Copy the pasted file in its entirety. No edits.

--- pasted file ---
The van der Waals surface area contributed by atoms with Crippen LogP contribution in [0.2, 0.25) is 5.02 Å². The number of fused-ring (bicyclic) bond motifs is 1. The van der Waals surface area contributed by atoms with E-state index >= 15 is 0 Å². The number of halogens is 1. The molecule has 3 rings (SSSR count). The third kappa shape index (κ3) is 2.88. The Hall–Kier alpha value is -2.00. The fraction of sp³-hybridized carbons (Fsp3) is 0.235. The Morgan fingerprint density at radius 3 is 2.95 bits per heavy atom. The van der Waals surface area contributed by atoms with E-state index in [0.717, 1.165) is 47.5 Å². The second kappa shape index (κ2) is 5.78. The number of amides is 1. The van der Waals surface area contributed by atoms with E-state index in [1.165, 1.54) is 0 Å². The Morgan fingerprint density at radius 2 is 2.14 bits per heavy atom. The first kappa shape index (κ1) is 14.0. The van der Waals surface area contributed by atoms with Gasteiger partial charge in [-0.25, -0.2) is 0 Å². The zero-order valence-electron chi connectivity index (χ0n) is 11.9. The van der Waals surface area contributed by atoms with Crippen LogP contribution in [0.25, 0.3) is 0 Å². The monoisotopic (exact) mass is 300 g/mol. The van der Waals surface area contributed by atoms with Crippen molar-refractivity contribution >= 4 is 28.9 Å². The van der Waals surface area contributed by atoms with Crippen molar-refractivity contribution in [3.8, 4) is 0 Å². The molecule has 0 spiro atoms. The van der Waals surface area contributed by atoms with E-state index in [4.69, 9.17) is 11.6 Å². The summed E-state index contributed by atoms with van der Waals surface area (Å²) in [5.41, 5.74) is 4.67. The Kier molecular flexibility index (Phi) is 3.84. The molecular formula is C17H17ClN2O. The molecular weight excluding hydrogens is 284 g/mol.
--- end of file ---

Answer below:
The van der Waals surface area contributed by atoms with Crippen LogP contribution in [0.2, 0.25) is 5.02 Å². The number of fused-ring (bicyclic) bond motifs is 1. The van der Waals surface area contributed by atoms with E-state index >= 15 is 0 Å². The number of halogens is 1. The molecule has 3 rings (SSSR count). The third kappa shape index (κ3) is 2.88. The Hall–Kier alpha value is -2.00. The fraction of sp³-hybridized carbons (Fsp3) is 0.235. The Morgan fingerprint density at radius 3 is 2.95 bits per heavy atom. The van der Waals surface area contributed by atoms with E-state index in [0.717, 1.165) is 47.5 Å². The second kappa shape index (κ2) is 5.78. The number of amides is 1. The van der Waals surface area contributed by atoms with E-state index in [1.165, 1.54) is 0 Å². The Morgan fingerprint density at radius 2 is 2.14 bits per heavy atom. The first kappa shape index (κ1) is 14.0. The van der Waals surface area contributed by atoms with Gasteiger partial charge in [-0.25, -0.2) is 0 Å². The zero-order valence-electron chi connectivity index (χ0n) is 11.9. The van der Waals surface area contributed by atoms with Crippen LogP contribution in [0.25, 0.3) is 0 Å². The monoisotopic (exact) mass is 300 g/mol. The van der Waals surface area contributed by atoms with Crippen molar-refractivity contribution >= 4 is 28.9 Å². The van der Waals surface area contributed by atoms with Crippen molar-refractivity contribution in [3.8, 4) is 0 Å². The molecule has 0 spiro atoms. The van der Waals surface area contributed by atoms with E-state index in [4.69, 9.17) is 11.6 Å². The summed E-state index contributed by atoms with van der Waals surface area (Å²) in [5.41, 5.74) is 4.67. The Kier molecular flexibility index (Phi) is 3.84. The molecular formula is C17H17ClN2O. The molecular weight excluding hydrogens is 284 g/mol.